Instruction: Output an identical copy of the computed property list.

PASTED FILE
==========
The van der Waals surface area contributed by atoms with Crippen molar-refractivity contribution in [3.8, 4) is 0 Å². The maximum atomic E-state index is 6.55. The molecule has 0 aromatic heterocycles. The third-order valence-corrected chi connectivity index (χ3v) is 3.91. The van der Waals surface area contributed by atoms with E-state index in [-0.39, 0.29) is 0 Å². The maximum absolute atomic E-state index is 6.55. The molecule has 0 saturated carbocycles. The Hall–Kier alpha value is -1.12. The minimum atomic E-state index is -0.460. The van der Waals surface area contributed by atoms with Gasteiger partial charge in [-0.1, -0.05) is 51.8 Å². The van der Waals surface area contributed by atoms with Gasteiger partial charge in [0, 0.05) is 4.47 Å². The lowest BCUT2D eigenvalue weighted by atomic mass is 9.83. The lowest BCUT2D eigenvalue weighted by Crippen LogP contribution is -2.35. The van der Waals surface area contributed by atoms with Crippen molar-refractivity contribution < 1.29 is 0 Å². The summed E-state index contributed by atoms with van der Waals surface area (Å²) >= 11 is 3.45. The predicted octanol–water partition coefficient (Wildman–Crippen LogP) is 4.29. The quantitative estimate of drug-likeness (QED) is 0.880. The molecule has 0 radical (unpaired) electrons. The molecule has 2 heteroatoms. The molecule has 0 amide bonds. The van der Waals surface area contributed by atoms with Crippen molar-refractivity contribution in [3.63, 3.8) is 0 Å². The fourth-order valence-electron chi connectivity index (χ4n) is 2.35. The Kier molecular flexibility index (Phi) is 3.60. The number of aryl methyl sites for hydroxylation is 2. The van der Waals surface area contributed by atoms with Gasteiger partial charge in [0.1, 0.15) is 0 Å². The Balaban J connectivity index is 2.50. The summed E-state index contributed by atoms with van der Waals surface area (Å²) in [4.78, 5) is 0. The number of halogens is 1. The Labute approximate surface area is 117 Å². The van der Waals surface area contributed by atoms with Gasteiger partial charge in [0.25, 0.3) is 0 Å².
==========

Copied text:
The van der Waals surface area contributed by atoms with Crippen molar-refractivity contribution in [3.8, 4) is 0 Å². The maximum atomic E-state index is 6.55. The molecule has 0 aromatic heterocycles. The third-order valence-corrected chi connectivity index (χ3v) is 3.91. The van der Waals surface area contributed by atoms with E-state index in [-0.39, 0.29) is 0 Å². The maximum absolute atomic E-state index is 6.55. The molecule has 0 saturated carbocycles. The Hall–Kier alpha value is -1.12. The minimum atomic E-state index is -0.460. The van der Waals surface area contributed by atoms with Gasteiger partial charge in [-0.1, -0.05) is 51.8 Å². The van der Waals surface area contributed by atoms with Gasteiger partial charge in [0, 0.05) is 4.47 Å². The lowest BCUT2D eigenvalue weighted by atomic mass is 9.83. The lowest BCUT2D eigenvalue weighted by Crippen LogP contribution is -2.35. The van der Waals surface area contributed by atoms with Crippen molar-refractivity contribution < 1.29 is 0 Å². The summed E-state index contributed by atoms with van der Waals surface area (Å²) >= 11 is 3.45. The predicted octanol–water partition coefficient (Wildman–Crippen LogP) is 4.29. The quantitative estimate of drug-likeness (QED) is 0.880. The molecule has 0 radical (unpaired) electrons. The molecule has 2 heteroatoms. The molecule has 0 amide bonds. The van der Waals surface area contributed by atoms with Crippen molar-refractivity contribution in [3.63, 3.8) is 0 Å². The fourth-order valence-electron chi connectivity index (χ4n) is 2.35. The Kier molecular flexibility index (Phi) is 3.60. The number of aryl methyl sites for hydroxylation is 2. The van der Waals surface area contributed by atoms with Gasteiger partial charge in [0.1, 0.15) is 0 Å². The Balaban J connectivity index is 2.50. The summed E-state index contributed by atoms with van der Waals surface area (Å²) in [4.78, 5) is 0. The number of halogens is 1. The Labute approximate surface area is 117 Å². The van der Waals surface area contributed by atoms with Gasteiger partial charge in [0.25, 0.3) is 0 Å².